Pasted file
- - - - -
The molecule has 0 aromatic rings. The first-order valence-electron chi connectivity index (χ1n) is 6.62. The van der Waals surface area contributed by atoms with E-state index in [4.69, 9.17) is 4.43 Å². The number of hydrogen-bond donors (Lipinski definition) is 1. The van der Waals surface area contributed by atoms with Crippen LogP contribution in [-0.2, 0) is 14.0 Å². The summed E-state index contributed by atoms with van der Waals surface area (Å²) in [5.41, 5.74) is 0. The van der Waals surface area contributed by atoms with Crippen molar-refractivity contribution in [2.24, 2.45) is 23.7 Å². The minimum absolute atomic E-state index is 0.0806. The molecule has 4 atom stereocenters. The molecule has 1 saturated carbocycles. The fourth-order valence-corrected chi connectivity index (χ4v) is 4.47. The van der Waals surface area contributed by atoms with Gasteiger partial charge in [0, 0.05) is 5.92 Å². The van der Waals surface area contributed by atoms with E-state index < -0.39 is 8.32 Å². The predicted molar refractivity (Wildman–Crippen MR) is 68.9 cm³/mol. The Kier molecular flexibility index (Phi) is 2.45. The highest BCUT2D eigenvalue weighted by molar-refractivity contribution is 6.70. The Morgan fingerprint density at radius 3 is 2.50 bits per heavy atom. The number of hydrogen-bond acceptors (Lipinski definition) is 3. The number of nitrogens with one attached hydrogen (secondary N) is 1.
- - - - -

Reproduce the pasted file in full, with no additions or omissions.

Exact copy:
The molecule has 0 aromatic rings. The first-order valence-electron chi connectivity index (χ1n) is 6.62. The van der Waals surface area contributed by atoms with E-state index in [4.69, 9.17) is 4.43 Å². The number of hydrogen-bond donors (Lipinski definition) is 1. The van der Waals surface area contributed by atoms with Crippen LogP contribution in [-0.2, 0) is 14.0 Å². The summed E-state index contributed by atoms with van der Waals surface area (Å²) in [5.41, 5.74) is 0. The van der Waals surface area contributed by atoms with Crippen molar-refractivity contribution in [2.24, 2.45) is 23.7 Å². The minimum absolute atomic E-state index is 0.0806. The molecule has 4 atom stereocenters. The molecule has 1 saturated carbocycles. The fourth-order valence-corrected chi connectivity index (χ4v) is 4.47. The van der Waals surface area contributed by atoms with Gasteiger partial charge in [0, 0.05) is 5.92 Å². The van der Waals surface area contributed by atoms with E-state index < -0.39 is 8.32 Å². The predicted molar refractivity (Wildman–Crippen MR) is 68.9 cm³/mol. The Kier molecular flexibility index (Phi) is 2.45. The highest BCUT2D eigenvalue weighted by molar-refractivity contribution is 6.70. The Morgan fingerprint density at radius 3 is 2.50 bits per heavy atom. The number of hydrogen-bond acceptors (Lipinski definition) is 3. The number of nitrogens with one attached hydrogen (secondary N) is 1.